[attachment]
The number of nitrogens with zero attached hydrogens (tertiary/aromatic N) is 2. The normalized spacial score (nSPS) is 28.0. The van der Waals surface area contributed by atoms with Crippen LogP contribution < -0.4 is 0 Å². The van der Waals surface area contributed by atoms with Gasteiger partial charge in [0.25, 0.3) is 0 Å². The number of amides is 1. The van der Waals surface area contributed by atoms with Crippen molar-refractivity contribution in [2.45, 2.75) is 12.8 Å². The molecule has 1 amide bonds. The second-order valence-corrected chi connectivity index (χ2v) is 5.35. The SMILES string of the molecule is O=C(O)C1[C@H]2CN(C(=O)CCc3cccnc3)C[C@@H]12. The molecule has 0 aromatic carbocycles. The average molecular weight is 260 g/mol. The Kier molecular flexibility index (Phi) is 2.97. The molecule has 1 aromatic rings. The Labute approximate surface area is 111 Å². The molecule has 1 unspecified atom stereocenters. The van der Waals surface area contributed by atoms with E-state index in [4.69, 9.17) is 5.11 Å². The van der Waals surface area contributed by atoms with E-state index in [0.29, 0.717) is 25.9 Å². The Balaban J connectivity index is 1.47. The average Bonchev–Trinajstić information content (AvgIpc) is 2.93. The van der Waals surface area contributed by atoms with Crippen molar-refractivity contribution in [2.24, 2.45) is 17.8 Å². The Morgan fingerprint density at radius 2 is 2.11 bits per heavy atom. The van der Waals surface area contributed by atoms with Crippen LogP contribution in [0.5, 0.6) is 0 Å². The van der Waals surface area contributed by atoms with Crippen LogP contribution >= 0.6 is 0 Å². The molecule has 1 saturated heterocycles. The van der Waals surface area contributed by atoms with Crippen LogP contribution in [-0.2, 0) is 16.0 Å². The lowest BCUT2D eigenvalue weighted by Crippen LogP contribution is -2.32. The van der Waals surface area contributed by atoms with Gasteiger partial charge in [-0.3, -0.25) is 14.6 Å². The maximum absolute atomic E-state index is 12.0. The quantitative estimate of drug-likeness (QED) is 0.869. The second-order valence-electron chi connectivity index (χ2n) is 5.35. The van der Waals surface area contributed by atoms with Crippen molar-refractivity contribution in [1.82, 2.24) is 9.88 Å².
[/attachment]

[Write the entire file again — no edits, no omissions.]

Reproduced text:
The number of nitrogens with zero attached hydrogens (tertiary/aromatic N) is 2. The normalized spacial score (nSPS) is 28.0. The van der Waals surface area contributed by atoms with Crippen LogP contribution < -0.4 is 0 Å². The van der Waals surface area contributed by atoms with Gasteiger partial charge in [0.25, 0.3) is 0 Å². The number of amides is 1. The van der Waals surface area contributed by atoms with Crippen molar-refractivity contribution in [2.45, 2.75) is 12.8 Å². The molecule has 1 amide bonds. The second-order valence-corrected chi connectivity index (χ2v) is 5.35. The SMILES string of the molecule is O=C(O)C1[C@H]2CN(C(=O)CCc3cccnc3)C[C@@H]12. The molecule has 0 aromatic carbocycles. The average molecular weight is 260 g/mol. The Kier molecular flexibility index (Phi) is 2.97. The molecule has 1 aromatic rings. The Labute approximate surface area is 111 Å². The molecule has 1 unspecified atom stereocenters. The van der Waals surface area contributed by atoms with E-state index in [4.69, 9.17) is 5.11 Å². The van der Waals surface area contributed by atoms with E-state index in [0.29, 0.717) is 25.9 Å². The Balaban J connectivity index is 1.47. The average Bonchev–Trinajstić information content (AvgIpc) is 2.93. The van der Waals surface area contributed by atoms with Crippen molar-refractivity contribution in [2.24, 2.45) is 17.8 Å². The Morgan fingerprint density at radius 2 is 2.11 bits per heavy atom. The van der Waals surface area contributed by atoms with Crippen LogP contribution in [0.5, 0.6) is 0 Å². The van der Waals surface area contributed by atoms with Crippen LogP contribution >= 0.6 is 0 Å². The molecule has 1 saturated heterocycles. The van der Waals surface area contributed by atoms with Crippen LogP contribution in [-0.2, 0) is 16.0 Å². The lowest BCUT2D eigenvalue weighted by Crippen LogP contribution is -2.32. The van der Waals surface area contributed by atoms with Gasteiger partial charge in [-0.3, -0.25) is 14.6 Å². The maximum absolute atomic E-state index is 12.0. The quantitative estimate of drug-likeness (QED) is 0.869. The second-order valence-electron chi connectivity index (χ2n) is 5.35. The van der Waals surface area contributed by atoms with Crippen molar-refractivity contribution in [1.82, 2.24) is 9.88 Å².